Roasted Chicken

There is something so comforting about a whole roasted chicken. I read once that there are a few simple things to prepare that can tell you if someone is a good cook: eggs (either just a simple fried egg, or an omelet), and a roasted chicken. They're simple, but they're also very easy to get wrong.

Typically when I roast a chicken there are a few things I almost always do. I never let the bird sit directly in the pan - first, because a lot of fat drips out and I don't want it sitting in it; second, because I don't want any part of the bird to cook faster than another. So I always use a natural lift - sometimes celery, or lots of whole garlic. This time I used whole carrots and quarters of an onion. If you end up using the drippings in the pan to make a sauce, these also add great flavor to the sauce. And they do serve as aromatics, adding some flavor to the bird.

Inside the chicken - I always stuff it with aromatics. Often herbs are used, but this time I halved a couple of shallots and threw in some whole garlic cloves (skin and all, you don't eat it so don't go through the trouble of peeling it). Apples work great, or onions and thyme. Anything you like that will add moisture and flavor to the bird. I've only ever used a stuffing inside a bird once - generally I don't do it (turkeys, ducks, etc.) because the bread of a stuffing helps dry out the bird. Plus if it isn't cooked exactly right, you run the risk of contaminated stuffing. I did it once, like I said, inside some ducks. It was a prune & apple stuffing - sounds odd, but it was outstanding. And lots of it - it was for Thanksgiving a few years back and with six people I had 3 ducks going at once!

When you're roasting a chicken, there are a couple of things to keep in mind. Simple is great. Most times I just rub in some olive oil all over the bird and then sprinkle with salt & pepper. This time I used a savory butter (thyme, salt & pepper) which I not only spread generously all around the bird, but I pushed up under the skin of the breast and legs. Always remember to prep the bird - this one was an amazingly fresh bird from a local farm, so I had to even remove a few lingering feathers. I always pull the wing tips back under the bird to keep them from burning. And I also always truss the legs - simple tie to close the legs over the opening of the cavity. This just helps ensure the legs cook evenly and not too quickly.

Obviously cooking time depends on the size of the bird. However I always start with a HOT oven - often 500 degrees. I get it pre-heated, throw the bird in, and immediately drop the temperature to 350. This helps get a sear on the skin of the bird, and aids in browning and crispiness. Mine cooked for about an hour. If it starts to get too brown, simply pull it out and cover the breast with some aluminum foil.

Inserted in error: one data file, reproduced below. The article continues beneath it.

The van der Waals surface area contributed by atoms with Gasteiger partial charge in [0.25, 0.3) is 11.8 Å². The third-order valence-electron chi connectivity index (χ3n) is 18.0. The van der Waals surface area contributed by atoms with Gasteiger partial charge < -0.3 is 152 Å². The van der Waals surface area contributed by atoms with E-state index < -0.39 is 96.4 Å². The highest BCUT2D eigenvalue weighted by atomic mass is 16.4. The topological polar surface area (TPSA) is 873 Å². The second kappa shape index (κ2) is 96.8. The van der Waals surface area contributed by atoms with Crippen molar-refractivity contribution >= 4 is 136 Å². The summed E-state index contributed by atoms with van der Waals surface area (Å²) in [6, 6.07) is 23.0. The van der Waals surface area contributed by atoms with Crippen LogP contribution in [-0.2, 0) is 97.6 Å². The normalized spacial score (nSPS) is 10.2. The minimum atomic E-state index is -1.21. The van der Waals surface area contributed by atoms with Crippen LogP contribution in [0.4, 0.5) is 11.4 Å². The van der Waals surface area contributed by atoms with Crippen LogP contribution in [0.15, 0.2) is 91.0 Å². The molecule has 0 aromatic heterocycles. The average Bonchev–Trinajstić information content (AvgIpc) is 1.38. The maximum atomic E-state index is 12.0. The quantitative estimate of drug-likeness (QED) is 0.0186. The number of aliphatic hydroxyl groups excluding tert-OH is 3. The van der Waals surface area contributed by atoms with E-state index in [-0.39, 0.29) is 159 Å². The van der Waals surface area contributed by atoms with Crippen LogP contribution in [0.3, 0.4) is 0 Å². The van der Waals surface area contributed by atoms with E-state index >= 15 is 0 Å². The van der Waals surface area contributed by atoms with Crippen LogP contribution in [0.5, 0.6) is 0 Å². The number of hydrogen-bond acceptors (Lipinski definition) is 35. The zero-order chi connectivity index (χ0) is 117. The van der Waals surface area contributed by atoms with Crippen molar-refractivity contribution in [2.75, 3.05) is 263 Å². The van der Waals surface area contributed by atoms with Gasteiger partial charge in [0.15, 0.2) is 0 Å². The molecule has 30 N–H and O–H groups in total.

Doneness - I always recommend a meat thermometer. But sometimes you just don't have one handy, so a good rule of thumb is to pierce the bird in a meaty place (breast is good for this - deep pierce), if the liquid that runs out is clear and/or yellow with NO pink or red in it, then the bird is likely done.

I'm still working on my carving skills. I did pretty good this time, except for the second leg. I ended up yanking off all of the meat and leaving the leg intact on the carcass. Oh well, that was keith's plate. :)


I love a good bratwurst. Maybe it's the shape. :)

I grabbed some bratwurst at the store, and managed to find some great fall corn as well. So everything went on the grill. Soak the corn for a few minutes in cold water, and then onto the top rack for about 1/2 hour. I love corn this way because there's no need for those damn corn holder spiky things that I used growing up (when we ONLY boiled our corn - which I never, never, never, ever, never, ever do anymore - roast in the oven, or grill). You simply pull back the husk, slip off the bunch of corn hair (it slides off so easily when the corn is done), and you have a natural handle from the husk! Bathe them in butter and you're good to go!

As for the brats - I sometimes simmer them in some beer to inject a little more flavor. This time I simply plopped them on the grill and cooked until done. I sauteed some onions and peppers to pile on top of the brats. And for finishing touches: coarse stone ground mustard and provolone cheese. Delicious!

a well-rounded breakfast by keith

Root Vegetables

I cut up and roasted a bunch of root vegetables the other night as a side dish. So simple and delicious. Chop them all into roughly the same size (after peeling, etc.), coat it all in some olive oil and sprinkle with salt & pepper. 375 degrees for 30 - 45 minutes until they start to turn golden brown and get soft to the touch.